In Myanmar, a training course to promote inter-religious harmony
Myanmar’s Sitagu International Buddhist Academy and the Institute for Global Engagement have introduced a 10-day Religion and Rule of Law certificate programme to promote peace building efforts in the country.
- Posted 11 Dec 2015 12:43
- Updated 11 Dec 2015 13:04
YANGON: With elections over in Myanmar, religious leaders believe it is time to enhance the law to ensure fringe groups do not use religion to incite violence and hatred.
Myanmar’s Sitagu International Buddhist Academy and the Institute for Global Engagement, a US-based NGO that works to promote religious freedom, have introduced a 10-day Religion and Rule of Law certificate programme to promote peace building efforts in Myanmar. It is believed to be the first programme of its kind in the country.
Prominent religious leaders in Myanmar have urged people and political parties to stop targeting groups of people solely on the account of their religion.
“Burmese society and religion are mostly intertwined,” said Ashin Dhammapiya, Professor, International Theravada Buddhist Missionary University. “So it's difficult for citizens to distinguish and separate religion from politics. And that's why it's easy to manipulate religion to influence citizens.”
He added: “When you talk about politics alone or social issues alone, the impact may not be as great. But when you weave religion into an issue, it'll be more powerful and will generate more emotions. That's why there's a tendency for people to misuse religion for their own causes.”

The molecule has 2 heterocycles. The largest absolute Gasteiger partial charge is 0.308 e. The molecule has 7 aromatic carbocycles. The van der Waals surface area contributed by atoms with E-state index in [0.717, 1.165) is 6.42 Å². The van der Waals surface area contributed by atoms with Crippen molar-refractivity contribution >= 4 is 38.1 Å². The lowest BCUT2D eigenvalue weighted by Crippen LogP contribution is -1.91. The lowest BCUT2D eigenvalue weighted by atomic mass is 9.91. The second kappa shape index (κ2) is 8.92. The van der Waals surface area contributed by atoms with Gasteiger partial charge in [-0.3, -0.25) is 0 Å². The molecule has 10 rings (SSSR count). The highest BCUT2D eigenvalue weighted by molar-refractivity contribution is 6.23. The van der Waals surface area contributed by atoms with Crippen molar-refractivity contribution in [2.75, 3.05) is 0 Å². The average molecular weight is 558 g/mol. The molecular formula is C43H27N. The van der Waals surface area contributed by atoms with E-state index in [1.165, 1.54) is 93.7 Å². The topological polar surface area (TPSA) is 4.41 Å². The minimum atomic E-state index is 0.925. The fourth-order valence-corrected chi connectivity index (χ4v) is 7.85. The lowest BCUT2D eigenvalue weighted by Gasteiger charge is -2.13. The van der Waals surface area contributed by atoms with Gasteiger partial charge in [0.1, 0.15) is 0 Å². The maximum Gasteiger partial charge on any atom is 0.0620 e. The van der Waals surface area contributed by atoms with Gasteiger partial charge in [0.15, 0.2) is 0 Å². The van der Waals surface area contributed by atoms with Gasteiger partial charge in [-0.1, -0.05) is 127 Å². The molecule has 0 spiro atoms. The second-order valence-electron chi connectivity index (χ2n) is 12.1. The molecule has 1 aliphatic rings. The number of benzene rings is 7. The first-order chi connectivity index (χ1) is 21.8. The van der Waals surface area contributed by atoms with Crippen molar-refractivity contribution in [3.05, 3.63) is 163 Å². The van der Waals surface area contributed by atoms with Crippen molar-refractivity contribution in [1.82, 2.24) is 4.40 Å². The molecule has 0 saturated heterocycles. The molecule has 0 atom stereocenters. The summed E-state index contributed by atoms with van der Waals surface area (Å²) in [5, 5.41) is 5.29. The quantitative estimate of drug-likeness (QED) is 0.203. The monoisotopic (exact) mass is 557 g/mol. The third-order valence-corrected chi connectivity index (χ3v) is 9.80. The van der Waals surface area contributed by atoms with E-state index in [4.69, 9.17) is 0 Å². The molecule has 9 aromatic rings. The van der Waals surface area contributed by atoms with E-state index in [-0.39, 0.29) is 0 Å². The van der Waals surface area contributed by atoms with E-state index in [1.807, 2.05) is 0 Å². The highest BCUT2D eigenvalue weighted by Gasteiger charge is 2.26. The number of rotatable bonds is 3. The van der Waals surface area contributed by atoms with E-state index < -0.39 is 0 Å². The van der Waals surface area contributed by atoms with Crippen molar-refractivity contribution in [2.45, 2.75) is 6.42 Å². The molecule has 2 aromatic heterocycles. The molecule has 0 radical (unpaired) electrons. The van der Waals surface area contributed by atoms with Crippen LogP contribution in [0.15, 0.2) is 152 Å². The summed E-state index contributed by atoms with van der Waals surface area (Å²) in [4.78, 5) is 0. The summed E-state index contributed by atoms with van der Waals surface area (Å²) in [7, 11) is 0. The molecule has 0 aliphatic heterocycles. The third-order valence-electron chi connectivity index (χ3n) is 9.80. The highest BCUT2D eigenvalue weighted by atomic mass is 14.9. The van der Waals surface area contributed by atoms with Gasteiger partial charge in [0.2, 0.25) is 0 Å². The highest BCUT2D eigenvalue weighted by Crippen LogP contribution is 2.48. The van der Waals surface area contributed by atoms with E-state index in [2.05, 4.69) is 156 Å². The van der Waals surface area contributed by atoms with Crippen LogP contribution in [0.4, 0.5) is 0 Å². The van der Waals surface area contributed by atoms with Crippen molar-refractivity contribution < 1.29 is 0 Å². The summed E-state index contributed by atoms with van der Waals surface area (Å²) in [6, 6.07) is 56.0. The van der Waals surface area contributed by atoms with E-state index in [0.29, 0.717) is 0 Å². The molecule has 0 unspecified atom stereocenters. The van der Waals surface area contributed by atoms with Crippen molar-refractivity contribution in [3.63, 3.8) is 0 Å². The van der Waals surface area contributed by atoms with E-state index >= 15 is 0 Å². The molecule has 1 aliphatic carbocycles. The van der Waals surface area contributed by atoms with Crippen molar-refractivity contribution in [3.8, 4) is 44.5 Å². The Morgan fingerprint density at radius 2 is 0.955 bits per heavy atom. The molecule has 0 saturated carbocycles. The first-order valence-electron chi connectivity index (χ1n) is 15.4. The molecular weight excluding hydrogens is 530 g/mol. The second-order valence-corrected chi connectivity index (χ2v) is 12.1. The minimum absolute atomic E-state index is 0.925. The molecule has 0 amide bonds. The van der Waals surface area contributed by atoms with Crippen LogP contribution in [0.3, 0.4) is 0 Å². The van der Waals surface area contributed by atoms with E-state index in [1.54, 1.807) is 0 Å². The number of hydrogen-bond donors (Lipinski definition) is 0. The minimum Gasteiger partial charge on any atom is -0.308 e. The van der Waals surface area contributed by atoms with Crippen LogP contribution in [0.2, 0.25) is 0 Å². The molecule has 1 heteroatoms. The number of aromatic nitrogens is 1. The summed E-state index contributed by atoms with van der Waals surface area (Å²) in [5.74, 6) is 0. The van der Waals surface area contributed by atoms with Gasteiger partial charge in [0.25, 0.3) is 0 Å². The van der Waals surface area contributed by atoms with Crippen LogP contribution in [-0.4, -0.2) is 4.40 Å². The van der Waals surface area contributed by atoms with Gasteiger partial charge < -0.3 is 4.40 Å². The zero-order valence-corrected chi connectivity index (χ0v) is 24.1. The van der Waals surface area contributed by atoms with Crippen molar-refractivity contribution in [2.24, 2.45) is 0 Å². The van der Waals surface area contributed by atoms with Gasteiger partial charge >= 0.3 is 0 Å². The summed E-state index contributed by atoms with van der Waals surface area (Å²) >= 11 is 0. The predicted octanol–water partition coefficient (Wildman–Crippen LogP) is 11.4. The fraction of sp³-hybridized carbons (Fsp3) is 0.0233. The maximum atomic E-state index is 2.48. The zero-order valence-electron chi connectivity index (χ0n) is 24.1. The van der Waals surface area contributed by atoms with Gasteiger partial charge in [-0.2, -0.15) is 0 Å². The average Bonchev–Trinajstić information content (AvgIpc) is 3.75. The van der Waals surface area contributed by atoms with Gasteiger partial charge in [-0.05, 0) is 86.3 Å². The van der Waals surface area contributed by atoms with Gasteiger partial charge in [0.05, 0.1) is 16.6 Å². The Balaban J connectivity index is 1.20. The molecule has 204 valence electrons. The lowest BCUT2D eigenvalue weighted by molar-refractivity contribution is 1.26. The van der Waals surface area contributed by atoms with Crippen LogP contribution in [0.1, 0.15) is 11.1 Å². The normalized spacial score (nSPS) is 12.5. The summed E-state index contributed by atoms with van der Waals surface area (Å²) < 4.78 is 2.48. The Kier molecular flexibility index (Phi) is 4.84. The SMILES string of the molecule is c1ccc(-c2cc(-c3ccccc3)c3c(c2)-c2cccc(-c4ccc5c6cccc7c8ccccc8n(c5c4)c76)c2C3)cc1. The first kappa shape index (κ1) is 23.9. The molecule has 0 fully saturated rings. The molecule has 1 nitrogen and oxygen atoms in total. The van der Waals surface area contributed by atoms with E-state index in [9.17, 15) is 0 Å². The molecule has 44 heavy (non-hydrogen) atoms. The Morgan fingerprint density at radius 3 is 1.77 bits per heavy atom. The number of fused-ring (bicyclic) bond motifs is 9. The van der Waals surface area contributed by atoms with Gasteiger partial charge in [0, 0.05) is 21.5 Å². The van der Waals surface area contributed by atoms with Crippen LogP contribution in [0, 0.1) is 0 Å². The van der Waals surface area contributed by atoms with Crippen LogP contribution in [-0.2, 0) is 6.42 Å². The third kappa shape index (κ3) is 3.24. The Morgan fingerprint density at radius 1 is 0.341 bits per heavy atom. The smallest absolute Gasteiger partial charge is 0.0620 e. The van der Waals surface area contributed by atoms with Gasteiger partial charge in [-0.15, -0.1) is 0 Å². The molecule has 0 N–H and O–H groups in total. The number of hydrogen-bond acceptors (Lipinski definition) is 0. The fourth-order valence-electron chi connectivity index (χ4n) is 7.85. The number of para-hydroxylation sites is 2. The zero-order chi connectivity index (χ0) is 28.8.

Yangon’s Archbishop Cardinal Charles Bo said the gathering of people of various religions in Myanmar is historic, and shows how diversity can be celebrated. Without directly identifying the plight of Rohingyas, he blames a fringe group for tainting the nation's reputation by claiming the right to decide who should live here.
"WE REALLY HAVE TO BE CAREFUL NOT TO DISCRIMINATE AGAINST ANYONE"
He said there is no place for such attitudes. "The Paris attacks can happen anywhere in the world, so we have to be really careful that we try to treat others as brothers and sisters and do not discriminate against anyone,” he said. “The monks, religious leaders, the pastors or even the leaders of the Muslim and Hindu communities ought to teach their followers to build this nation into one big loving family.”
Addressing participants from different faiths earlier, one religious leader said blood has no religion and tears have no colour. He added that now is the time for Myanmar to take on the responsibility to redefine the role of religion in the country, and this programme is just the start of achieving greater cohesion in this society.
As Myanmar embarks on a future with new leaders, it is hoped that citizens will embrace the renewed message of harmony and religious tolerance.
"In Myanmar, many people have little awareness of other religions,” Khin Mar Yar Htwe, a trainer at the Islamic Centre of Myanmar. “So conflict tends to arise. I joined this course to help the other religious people reduce the chances of conflict and also to understand other people’s faiths.”
In the 10-day certificate programme, 30 participants of different faiths discuss topics like the connection between religion and the rule of law, and international human rights in relation to religions.